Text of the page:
Toilet paper rolls? THAT IS SO GENIUS! Because then you don’t have to cut the bottom away like with the peat pots, and they break down on their own. They do break down, right? Because those peat pots, we had to cut them completely away. They didn’t break down fast enough and the plants got root-bound. The first time we tried the garden, nothing grew. And that was why. You live and learn I guess, but I was miffed. An entire season shot.
      The commissary (military grocery store on-base) sells two types of eggs. Cage-free in cardboard and everything else in styrofoam. It’s probably just the company they use here. Yours might be completely different.

      • I actually haven’t seen styrofoam egg boxes in stores here… but I might’ve missed something. will look the next time. Still I do not believe that all of those carboard packed eggs are from cage-free chickens (taking about my area). It would be too good to be true.
        and yes… those toilet rolls break down (noramlly we feed them to our worms).
        u just need to, before putting them into the ground, cut the sides with a knife so it’s easier for the roots to get out.
        and yes, I dropped the “Polish” part. Sometimes I do that just to come back to it in a few months. Can’t stay the same for a long time 😉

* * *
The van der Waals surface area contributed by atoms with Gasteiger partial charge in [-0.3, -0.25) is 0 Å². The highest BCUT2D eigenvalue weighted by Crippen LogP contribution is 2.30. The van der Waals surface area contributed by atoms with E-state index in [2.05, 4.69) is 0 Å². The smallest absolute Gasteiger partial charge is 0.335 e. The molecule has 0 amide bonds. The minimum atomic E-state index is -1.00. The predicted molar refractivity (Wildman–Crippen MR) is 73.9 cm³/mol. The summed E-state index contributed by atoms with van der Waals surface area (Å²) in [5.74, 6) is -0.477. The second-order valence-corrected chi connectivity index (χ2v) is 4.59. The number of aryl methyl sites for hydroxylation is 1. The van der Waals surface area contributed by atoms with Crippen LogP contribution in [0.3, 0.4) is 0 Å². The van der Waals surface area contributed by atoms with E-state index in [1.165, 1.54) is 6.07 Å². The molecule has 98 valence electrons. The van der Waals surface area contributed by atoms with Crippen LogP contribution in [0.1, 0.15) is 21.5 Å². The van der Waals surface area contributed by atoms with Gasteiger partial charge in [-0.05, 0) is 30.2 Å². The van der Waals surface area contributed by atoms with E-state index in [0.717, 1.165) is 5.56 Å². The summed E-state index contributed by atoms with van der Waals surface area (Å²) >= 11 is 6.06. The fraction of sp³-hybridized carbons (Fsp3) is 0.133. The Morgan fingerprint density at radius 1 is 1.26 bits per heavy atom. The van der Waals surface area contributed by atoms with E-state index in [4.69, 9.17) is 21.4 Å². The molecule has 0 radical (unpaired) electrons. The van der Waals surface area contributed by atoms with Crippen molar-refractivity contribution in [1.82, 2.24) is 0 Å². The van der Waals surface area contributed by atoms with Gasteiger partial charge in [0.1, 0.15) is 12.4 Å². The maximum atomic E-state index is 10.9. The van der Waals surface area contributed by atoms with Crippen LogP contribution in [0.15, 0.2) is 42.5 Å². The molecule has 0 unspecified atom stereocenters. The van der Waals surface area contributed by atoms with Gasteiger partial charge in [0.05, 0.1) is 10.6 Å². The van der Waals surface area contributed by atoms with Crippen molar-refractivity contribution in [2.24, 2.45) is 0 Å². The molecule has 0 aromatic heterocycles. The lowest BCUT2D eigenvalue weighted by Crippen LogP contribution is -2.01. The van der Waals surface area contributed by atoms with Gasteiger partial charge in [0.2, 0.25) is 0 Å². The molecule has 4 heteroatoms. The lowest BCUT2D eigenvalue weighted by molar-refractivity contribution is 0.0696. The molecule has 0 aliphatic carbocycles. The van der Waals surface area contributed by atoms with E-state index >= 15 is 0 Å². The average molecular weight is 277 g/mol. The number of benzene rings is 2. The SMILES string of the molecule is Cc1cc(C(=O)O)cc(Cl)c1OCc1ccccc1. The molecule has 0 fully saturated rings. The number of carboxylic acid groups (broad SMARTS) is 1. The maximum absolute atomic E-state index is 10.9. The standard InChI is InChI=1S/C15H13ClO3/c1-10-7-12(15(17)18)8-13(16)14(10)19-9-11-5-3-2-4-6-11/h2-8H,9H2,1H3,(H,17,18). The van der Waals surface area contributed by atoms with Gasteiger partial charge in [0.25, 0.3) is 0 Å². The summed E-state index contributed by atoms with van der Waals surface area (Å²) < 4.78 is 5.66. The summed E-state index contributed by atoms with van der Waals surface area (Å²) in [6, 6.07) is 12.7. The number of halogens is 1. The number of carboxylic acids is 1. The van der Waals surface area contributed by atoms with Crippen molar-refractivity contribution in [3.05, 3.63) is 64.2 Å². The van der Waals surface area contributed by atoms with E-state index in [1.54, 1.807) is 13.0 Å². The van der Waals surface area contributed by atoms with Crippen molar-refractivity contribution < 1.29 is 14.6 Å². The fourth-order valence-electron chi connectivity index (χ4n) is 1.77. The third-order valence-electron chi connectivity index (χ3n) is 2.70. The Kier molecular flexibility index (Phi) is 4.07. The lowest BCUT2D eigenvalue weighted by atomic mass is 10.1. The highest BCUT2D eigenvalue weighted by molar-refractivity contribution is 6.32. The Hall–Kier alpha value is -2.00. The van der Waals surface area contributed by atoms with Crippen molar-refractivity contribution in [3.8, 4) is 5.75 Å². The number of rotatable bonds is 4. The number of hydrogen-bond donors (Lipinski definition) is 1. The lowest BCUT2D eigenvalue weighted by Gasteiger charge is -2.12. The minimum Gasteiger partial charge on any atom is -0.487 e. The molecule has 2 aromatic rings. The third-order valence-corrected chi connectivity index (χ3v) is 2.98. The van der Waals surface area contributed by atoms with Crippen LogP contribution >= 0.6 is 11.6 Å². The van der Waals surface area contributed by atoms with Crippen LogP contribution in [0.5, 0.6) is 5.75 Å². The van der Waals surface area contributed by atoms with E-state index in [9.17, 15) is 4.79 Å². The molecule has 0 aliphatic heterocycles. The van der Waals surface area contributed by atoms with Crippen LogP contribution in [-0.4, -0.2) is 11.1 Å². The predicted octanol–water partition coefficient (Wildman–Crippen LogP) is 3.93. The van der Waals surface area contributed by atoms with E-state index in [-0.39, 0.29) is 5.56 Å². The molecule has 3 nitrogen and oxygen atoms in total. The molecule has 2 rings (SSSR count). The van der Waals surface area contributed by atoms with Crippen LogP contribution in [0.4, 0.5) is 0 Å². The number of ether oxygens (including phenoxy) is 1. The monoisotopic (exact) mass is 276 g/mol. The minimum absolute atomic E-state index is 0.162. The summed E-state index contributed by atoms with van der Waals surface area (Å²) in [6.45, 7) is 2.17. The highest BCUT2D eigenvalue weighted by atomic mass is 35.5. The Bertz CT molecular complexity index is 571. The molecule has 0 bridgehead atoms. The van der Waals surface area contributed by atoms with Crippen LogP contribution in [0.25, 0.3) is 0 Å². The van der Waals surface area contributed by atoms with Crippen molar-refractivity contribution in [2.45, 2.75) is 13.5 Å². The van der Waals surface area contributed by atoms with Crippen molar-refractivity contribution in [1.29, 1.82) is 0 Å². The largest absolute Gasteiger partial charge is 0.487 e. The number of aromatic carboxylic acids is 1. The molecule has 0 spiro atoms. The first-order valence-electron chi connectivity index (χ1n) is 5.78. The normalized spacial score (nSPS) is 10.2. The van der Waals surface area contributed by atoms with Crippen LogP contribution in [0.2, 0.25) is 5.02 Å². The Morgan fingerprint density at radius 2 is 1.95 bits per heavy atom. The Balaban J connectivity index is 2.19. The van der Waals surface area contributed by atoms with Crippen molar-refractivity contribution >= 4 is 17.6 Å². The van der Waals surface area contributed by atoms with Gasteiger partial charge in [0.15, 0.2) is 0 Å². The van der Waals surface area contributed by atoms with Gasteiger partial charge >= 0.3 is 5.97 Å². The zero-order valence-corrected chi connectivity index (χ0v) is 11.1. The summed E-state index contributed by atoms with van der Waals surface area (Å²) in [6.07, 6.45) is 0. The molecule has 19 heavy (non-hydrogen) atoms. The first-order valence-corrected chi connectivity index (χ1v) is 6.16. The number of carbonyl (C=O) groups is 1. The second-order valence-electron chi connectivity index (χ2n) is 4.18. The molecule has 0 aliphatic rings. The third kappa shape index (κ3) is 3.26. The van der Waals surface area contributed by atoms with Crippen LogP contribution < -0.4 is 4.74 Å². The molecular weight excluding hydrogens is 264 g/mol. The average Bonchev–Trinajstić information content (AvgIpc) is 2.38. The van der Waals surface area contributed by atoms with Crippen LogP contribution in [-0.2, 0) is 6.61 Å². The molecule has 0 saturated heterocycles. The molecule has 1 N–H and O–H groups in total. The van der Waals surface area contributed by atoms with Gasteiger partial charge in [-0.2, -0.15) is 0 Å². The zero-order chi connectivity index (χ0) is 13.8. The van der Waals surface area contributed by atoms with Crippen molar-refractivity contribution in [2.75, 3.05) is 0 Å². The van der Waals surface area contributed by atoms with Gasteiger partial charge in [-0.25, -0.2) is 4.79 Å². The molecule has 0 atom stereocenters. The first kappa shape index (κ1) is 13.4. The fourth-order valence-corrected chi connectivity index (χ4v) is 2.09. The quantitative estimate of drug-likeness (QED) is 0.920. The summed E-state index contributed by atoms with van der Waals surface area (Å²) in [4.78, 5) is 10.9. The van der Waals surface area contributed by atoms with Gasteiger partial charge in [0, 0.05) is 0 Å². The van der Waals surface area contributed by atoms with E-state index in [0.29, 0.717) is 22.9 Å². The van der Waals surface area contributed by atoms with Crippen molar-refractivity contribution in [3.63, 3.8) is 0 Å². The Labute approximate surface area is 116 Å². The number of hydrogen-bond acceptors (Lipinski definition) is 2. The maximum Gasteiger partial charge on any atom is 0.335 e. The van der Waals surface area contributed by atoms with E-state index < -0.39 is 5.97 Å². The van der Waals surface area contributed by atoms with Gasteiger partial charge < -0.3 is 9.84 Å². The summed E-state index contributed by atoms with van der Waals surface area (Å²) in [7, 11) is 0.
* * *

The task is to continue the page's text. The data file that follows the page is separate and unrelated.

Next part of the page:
4. @ Mom Photographer—Just as long as you’re still Polish! LOL! No, I liked it in there. It made you original. I think that’s what got me looking in the first place.
    What do the stores sell your eggs in–if not in the dreaded styrofoam?
    I’ll be sure and cut the sides of the toilet rolls! Wait until I tell my hubby about my new finds from this post!

  5. I just go through a blogger identity crisis every now and then. I started my blog as somebody totally different… not momphotographer nor polish mom photographer. after that was mom photographer later I changed it to polish and now I can’t decide… .
    Anyway, going back to eggs: they sell it in cardboard boxes in here.

    and those toilet paper rolls are good for wall art as well:


  6. Nice job buying eggs from a real farm! I’ve been trying to talk my parents into getting a few chickens for their farm.

  7. i see that toilet paper rolls are a fine source of decor and entertainment, the home spiders should be happy to wait for tiny invisible insects in there.
    the connection keeps growing and webbing through our online lives this is true positive grass root system.
    this is how the foundation to improvement becomes solid in a precarious society.

  8. Love all the ideas I’ve read hear, both the styrofoam egg cartons and toilet paper rolls. I’ll be trying them both!

  9. Pingback: Nature Art Sculpture Part Four | One Little Caterpillar Munch! Munch! Munch!

  10. Pingback: Thrifty-tip Thursday « Easy-Going Organizer

  11. Pingback: Reusing items to plant seeds. | Attempting zero waste lifestyle in a military household